Urban sprawl could increase Hendra risk

Australia's urban sprawl could see more people exposed to the Hendra virus via bats. (AAP)

When people settle in new areas bat colonies follow, sparking fears urban sprawl could see more people exposed to the Hendra virus.

Urban sprawl could see more Australians exposed to the deadly Hendra virus, a new study suggests.

Australian researchers have found that as humans settle in new areas, bat colonies move in too.

And that means more people could be at greater risk of exposure to the virus, which bats carry and shed, infecting horses, which can in turn infect people.

Michael Walsh, from the University of Sydney, led a study that mapped human population changes over three decades and found that as people settled in new locations and established gardens with fruit trees and other vegetation bats like, colonies followed them.

He says that could see Hendra emerge well beyond southeast Queensland and northeastern NSW, where the virus is typically seen, to cities including Sydney and its surrounds.

"What we found was that as the human populations changed, it was followed by subsequent changes in bat populations," Dr Walsh told AAP.

"The concern is that as we create more favourable habitats for the black flying fox with urban sprawl, and as we degrade their natural habitat, is the population of black flying foxes going to become more and more established in and around Sydney?

"That's certainly a possibility and even further south than Sydney too."

Dr Walsh says the destruction of natural bat habitat is at the root of the problem and the study shows the importance of conserving it, particularly for the black flying fox which sheds the virus readily and is found in the existing Hendra zone, but is not yet common in places like Sydney.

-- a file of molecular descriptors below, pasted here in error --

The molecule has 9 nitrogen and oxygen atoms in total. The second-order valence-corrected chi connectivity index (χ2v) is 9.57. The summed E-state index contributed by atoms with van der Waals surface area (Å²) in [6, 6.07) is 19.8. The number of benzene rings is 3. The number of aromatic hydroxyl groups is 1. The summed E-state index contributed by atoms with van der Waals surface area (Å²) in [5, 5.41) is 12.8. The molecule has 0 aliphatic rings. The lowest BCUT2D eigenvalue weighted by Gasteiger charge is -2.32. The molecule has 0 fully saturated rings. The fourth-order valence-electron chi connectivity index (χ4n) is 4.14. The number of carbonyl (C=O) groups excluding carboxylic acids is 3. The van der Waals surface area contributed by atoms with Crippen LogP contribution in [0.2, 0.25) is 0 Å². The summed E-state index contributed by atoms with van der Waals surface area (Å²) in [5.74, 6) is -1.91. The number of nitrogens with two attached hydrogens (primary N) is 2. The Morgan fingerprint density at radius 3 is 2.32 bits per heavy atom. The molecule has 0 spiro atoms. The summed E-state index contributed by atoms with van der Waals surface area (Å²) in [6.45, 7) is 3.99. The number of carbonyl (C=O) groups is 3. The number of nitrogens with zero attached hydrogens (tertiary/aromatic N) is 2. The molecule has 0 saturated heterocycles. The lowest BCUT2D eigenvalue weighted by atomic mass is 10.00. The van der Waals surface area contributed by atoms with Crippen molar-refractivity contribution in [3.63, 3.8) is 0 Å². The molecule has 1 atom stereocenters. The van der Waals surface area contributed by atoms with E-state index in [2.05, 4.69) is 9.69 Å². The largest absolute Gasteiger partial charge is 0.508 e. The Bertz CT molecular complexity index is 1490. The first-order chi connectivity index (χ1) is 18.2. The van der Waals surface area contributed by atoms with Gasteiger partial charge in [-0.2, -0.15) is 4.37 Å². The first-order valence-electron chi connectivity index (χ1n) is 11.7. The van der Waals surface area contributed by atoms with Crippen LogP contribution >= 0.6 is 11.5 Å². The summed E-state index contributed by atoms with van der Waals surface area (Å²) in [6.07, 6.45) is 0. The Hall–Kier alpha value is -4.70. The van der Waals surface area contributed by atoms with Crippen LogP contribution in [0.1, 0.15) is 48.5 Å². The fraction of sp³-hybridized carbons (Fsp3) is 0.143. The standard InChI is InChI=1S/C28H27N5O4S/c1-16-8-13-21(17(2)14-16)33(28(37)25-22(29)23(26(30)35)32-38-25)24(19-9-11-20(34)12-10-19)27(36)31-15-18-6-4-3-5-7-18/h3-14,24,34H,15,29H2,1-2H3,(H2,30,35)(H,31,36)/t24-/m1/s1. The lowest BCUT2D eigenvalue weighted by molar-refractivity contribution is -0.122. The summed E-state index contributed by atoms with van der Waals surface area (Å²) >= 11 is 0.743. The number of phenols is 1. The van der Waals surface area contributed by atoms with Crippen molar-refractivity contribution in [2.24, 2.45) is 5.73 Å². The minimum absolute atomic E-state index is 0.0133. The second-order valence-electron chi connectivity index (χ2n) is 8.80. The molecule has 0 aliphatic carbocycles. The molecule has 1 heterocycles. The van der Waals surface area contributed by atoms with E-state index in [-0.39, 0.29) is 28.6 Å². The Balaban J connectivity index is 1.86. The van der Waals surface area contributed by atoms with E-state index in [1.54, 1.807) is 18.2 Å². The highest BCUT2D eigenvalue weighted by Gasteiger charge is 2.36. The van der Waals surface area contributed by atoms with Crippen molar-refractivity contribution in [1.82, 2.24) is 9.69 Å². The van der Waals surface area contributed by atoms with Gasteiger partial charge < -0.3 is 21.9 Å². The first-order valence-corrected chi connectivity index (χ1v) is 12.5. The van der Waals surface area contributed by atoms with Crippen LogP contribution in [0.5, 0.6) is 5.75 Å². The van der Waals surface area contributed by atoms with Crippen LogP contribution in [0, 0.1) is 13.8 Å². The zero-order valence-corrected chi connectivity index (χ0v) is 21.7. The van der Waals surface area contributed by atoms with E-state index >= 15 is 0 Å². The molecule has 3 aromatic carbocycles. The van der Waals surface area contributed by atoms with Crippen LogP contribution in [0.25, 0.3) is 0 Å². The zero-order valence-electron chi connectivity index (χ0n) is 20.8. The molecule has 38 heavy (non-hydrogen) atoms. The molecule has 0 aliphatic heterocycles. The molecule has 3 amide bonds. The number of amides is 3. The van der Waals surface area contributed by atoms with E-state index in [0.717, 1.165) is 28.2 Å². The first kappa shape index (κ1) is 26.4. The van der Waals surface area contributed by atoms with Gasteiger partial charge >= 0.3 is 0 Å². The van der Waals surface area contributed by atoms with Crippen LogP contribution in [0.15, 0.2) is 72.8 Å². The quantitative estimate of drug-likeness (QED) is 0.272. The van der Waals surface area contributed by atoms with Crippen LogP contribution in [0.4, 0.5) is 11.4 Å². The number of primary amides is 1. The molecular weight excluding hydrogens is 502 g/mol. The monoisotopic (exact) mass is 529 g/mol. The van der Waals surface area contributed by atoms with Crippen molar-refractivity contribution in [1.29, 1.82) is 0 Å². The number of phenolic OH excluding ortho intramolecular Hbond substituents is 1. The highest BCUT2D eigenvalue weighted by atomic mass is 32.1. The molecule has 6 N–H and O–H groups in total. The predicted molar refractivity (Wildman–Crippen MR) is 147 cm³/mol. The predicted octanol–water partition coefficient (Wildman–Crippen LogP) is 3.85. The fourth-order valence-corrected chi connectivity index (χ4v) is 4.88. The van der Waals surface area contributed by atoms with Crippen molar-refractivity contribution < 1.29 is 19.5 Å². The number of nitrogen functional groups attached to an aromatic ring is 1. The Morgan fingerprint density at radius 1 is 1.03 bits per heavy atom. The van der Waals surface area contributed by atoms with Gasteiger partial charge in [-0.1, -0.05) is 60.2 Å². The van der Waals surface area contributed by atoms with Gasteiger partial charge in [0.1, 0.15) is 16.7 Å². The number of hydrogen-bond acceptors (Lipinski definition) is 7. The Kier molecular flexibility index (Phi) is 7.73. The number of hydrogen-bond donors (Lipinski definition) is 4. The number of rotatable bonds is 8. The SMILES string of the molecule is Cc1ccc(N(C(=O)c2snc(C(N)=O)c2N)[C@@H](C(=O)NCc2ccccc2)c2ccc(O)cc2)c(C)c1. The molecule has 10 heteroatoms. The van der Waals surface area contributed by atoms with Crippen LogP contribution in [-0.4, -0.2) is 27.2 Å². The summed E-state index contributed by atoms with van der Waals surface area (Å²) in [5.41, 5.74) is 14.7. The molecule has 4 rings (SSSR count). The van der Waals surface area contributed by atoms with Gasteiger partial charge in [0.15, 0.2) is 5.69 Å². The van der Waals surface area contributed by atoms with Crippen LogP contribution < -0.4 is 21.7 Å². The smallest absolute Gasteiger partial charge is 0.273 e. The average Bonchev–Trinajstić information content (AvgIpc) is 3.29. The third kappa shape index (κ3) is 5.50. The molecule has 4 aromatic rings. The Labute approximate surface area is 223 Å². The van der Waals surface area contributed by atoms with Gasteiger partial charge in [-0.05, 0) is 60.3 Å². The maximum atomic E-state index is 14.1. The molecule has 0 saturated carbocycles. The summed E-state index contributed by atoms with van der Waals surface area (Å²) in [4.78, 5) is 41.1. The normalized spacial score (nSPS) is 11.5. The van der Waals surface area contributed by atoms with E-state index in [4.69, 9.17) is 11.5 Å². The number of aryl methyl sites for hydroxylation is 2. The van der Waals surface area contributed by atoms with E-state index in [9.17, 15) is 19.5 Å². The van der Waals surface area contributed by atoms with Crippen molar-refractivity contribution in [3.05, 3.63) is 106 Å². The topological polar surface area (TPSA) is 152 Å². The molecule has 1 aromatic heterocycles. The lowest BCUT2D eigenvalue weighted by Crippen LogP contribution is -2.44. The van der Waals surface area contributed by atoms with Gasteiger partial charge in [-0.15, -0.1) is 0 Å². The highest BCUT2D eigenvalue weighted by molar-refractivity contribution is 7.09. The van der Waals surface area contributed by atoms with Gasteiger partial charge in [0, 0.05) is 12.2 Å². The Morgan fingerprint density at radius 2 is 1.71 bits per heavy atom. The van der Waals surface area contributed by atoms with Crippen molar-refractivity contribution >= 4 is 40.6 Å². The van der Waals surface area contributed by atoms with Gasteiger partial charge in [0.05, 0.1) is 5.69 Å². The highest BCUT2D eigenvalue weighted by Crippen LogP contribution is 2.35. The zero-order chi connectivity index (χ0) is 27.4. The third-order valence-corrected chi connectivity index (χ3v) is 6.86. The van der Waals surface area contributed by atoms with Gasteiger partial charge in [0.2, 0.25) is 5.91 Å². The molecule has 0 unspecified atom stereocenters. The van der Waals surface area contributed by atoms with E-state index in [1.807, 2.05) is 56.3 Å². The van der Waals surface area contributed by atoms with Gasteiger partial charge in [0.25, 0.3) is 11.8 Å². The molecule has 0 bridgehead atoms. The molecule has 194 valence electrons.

He's warned against culling bats or trying to shoo away problem colonies, as some Queensland towns have tried to do, because stressed bats shed more of the virus.

"You can think of the bat population as being a mega-community, made up of smaller, individual populations. These bats migrate back and forth and they need to be able to do that freely.

"When they can do that, it means the overall broader bat population is much healthier and we don't see these significant spikes in Hendra epidemics."

Seven people have been infected with Hendra since it emerged in the Brisbane suburb of the same name in 1994. Four of them, including two vets, died.

So far there have been 60 known outbreaks resulting in the deaths of 102 horses, all in Australia's north-eastern coastal region.

The study involved researchers from the University of Sydney, University of Melbourne and the State University of New York and has been published in the journal Scientific Reports.


* Fruit bats host the virus

* Infected bats excrete the virus in their urine, faeces and saliva

* Bats can infect horses, which can in turn infect other horses, and people

* There's no documented cases of direct bat-to-human transmission

* The virus commonly hits the respiratory system

* It can also affect the brain, leading to convulsions and/or coma

* In 2016, researchers said a year-long trial of a human vaccine showed no negative effects

* A vaccine for horses has been available since 2012

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